“Everyone is using science and technology to enhance or to alter our body chemistry in order to stay healthy and be more in control of our lives. We are all transhumanists to varying degrees.”
Editor’s Note: Transhumanism as a cultural movement is closely tied to enthusiasm for ethical, responsible, and rapid technological progress. Progress in science and technology brings greater choice to individuals and adds new options for improving the human condition. In this article, the author gives a detailed breakdown of transhumanism and life extension.
~ Urhefe Ogheneyoma Victor, Assistant to the Director of Publication, United States Transhumanist Party, March 2022
What is transhumanism, and how is it relevant to longevity science and the work of extending the healthy human lifespan? Read on for a short overview: transhumanism in a nutshell.
Transhumanism is a cultural movement and philosophy of action that builds upon humanism, so we should look at humanism first of all. Humanism is an influential, time-honored philosophy that argues for rationality and certain fundamental human rights, freedoms, and responsibilities. Humanist thinkers have for centuries discussed and advocated the existence of humane societies, human cultures built on reason and free inquiry. In terms of addressing everyday life, humanist philosophy attempts to answer questions like “How should we behave toward one another?” or “What is the best way to live within the constraints imposed on us by the human condition?” In essence, humanist thinkers across the ages tell us this:
We’re all in the same boat here: by all means work towards your dreams, but be nice to your neighbor and don’t tread on anyone’s toes.
Like humanism, transhumanism is a philosophy of life and human action: an evolving, much-debated collection of ideas about society, goals, and the best way to live. Transhumanism extends the foundation of humanism by embracing technological progress for the purpose of overcoming the limitations and suffering inherent in the present human condition. Transhumanism is, fundamentally, the idea that humanity can, and should, strive to overcome naturally existing limits in order to attain greater individual choice and capabilities – physically, mentally, and socially. Transhumanist thinkers tell us this:
Humanism is a good start. But while being nice and not treading on toes, the dreams we work towards can include a fleet of better boats for all of us.
As you might imagine, transhumanism as a cultural movement is closely tied to enthusiasm for ethical, responsible, and rapid technological progress. Progress in science and technology brings greater choice to individuals and adds new options for improving the human condition. This is really nothing new: we humans have been pulling ourselves up by our bootstraps for millennia: fire, farming, steam, bicycles, antibiotics, vaccines, modern dentistry, cell phones, and so forth. Each new invention, and the science that enabled it, allows us to overcome a limitation or a cause of suffering. We can fly where we couldn’t before, we can survive diseases that once killed or crippled us, and we can engage in ten thousand new types of entertaining or challenging activities that once upon a time didn’t even exist.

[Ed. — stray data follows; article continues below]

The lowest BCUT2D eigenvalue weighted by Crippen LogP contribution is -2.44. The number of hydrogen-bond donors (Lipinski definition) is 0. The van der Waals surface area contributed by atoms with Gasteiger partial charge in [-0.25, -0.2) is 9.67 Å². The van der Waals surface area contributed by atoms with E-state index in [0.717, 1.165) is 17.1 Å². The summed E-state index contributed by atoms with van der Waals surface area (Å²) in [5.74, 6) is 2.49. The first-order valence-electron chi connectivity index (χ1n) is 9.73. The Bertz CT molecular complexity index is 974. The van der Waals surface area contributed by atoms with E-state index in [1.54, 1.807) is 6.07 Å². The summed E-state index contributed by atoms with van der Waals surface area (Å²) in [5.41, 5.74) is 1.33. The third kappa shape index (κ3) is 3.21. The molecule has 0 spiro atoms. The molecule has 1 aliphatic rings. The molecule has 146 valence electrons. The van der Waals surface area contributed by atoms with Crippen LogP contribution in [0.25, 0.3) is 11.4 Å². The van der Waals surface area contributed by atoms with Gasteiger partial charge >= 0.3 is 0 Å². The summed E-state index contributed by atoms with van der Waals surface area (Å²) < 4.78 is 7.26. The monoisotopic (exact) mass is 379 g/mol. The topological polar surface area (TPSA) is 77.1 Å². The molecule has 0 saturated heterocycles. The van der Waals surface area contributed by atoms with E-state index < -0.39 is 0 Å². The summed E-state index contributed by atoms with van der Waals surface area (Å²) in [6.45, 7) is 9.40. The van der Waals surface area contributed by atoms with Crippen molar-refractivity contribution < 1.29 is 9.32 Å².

Transhumanists take this common-sense view of technological progress and look ahead to a future in which far greater and more beneficial advances are possible: modern science and technology can lead to radical improvements in the human condition, and so should be used to this end. If today we enjoy our newfound ability to communicate cheaply across vast distances, for example, then tomorrow we might enjoy the benefits of longevity science, organ regeneration, and aging reversal. These and many other transformative changes that might be produced by new biotechnologies are very plausible, foreseen by scientists around the world, and we should welcome their advent.
Given the emphasis that transhumanist thought places on progress and overcoming the limitations that make life difficult or cause suffering, it is only natural that transhumanists should support longevity science, rejuvenation medicine, and other forms of advanced biotechnology. Aging and age-related disease take a terrible toll on us all, yet may plausibly be slowed or reversed in the decades ahead. Transhumanism and advocacy for longer, healthier lives have gone hand-in-hand for many writers since the 1980s – and even earlier, before transhumanism acquired its present name. At that time, few people took life extension research seriously and it was very much in the fringe, both in academia and the medical research community.
Most influential transhumanist thinkers have at one time or another written on the subject of extending life through biotechnology, and many have done so extensively. When you read about applied aging research, progress in understanding the genetics of human longevity, and progress towards medicine that can extend the healthy human lifespan, remember that transhumanists have been advocating greater awareness of – and funding for – this promising field of research for a good many years.
Reason is the founder and writer of Fight Aging!, a leading voice in the rejuvenation biotechnology and patient advocacy communities for more than fifteen years. He is also co-founder and CEO of Repair Biotechnologies, a biotech startup working towards the reversal of atherosclerosis, and has presented at numerous industry conferences, including Undoing Aging and Ending Age-Related Diseases.
Zach Richardson is Director of Publication for the U.S. Transhumanist Party.